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The History of the Boneyard

An inside look at where Air Force planes go after they've flown their last mission. Recycling is not a new concept for the Air Force, in fact we've been doing it throughout our history, and getting new life out of old aircraft is the main purpose of the Aerospace Maintenance and Regeneration Group at Davis Monthan Air Force Base. Seen from the air, this sprawling 2,600 acre facility is filled with rows of neatly arranged aircraft, many of which look almost ready for takeoff. But on the ground, it's a different story. With all sorts of planes in various stages of disassembly, many of them several decades old, it's easy to see how this place got the nickname that most people know it as... The Boneyard. TSgt. Nicholas Kurtz explains how this program got its start. Includes soundbites from Scott Marchand, Pima Air and Space Museum.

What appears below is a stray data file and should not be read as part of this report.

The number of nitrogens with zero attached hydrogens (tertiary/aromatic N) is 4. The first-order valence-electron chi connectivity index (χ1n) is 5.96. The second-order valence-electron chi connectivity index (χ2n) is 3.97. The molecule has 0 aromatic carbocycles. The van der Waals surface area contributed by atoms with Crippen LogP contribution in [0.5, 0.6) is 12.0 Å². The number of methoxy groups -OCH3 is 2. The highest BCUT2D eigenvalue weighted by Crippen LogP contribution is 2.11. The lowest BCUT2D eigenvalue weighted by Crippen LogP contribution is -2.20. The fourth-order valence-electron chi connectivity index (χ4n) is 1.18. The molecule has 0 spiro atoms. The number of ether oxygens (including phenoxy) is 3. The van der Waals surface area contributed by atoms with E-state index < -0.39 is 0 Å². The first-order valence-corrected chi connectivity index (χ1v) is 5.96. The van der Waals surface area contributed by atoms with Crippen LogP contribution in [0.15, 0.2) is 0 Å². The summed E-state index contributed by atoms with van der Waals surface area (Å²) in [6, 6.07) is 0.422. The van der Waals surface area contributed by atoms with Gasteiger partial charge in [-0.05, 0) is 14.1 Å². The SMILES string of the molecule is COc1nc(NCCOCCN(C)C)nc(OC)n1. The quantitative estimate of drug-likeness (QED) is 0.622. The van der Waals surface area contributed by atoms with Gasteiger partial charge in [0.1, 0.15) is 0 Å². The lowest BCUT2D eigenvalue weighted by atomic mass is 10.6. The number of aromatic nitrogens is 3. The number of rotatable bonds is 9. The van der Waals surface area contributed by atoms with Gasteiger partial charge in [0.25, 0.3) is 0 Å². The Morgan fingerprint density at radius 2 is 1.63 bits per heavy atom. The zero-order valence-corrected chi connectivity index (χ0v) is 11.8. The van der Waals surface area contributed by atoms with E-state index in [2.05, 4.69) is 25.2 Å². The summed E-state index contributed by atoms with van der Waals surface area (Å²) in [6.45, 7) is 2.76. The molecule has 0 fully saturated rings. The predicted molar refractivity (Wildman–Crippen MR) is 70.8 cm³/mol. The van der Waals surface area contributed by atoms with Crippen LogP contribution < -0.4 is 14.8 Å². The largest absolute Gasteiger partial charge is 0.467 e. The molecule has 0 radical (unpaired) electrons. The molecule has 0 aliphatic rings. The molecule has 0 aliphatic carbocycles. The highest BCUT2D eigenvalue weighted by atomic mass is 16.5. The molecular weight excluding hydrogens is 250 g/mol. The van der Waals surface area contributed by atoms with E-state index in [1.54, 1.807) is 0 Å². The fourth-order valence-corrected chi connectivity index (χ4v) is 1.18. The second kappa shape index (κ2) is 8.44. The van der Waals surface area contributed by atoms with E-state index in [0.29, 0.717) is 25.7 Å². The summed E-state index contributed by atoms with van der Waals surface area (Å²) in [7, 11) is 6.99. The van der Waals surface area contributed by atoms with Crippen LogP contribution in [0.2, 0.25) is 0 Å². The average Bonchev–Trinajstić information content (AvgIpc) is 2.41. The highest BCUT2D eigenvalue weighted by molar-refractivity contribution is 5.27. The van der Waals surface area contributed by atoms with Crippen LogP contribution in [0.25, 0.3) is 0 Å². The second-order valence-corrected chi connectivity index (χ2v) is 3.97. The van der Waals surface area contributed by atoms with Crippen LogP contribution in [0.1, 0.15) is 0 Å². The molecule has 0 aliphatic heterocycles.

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  1. neptuneone0-10
    neptuneone0-10 Nov 03, 2013

    ok good speach,but i dont have a lot of time to make the transition between old vechial and new vechials, so be quick about time is of essence

  2. neptuneone0-10
    neptuneone0-10 Nov 03, 2013

    trade in the old one and ill give you the news ones cased dismissed,take the old trade in scrap and put the remains on the scale,have a good.

  3. wikkid1
    wikkid1 Jan 23, 2014

    Interesting vid, I'd like to visit that place and check out some of the Cold War experimental and NASA birds. @neptuneone - do you mean to say vehicles or are you speaking of something else? (vechials)

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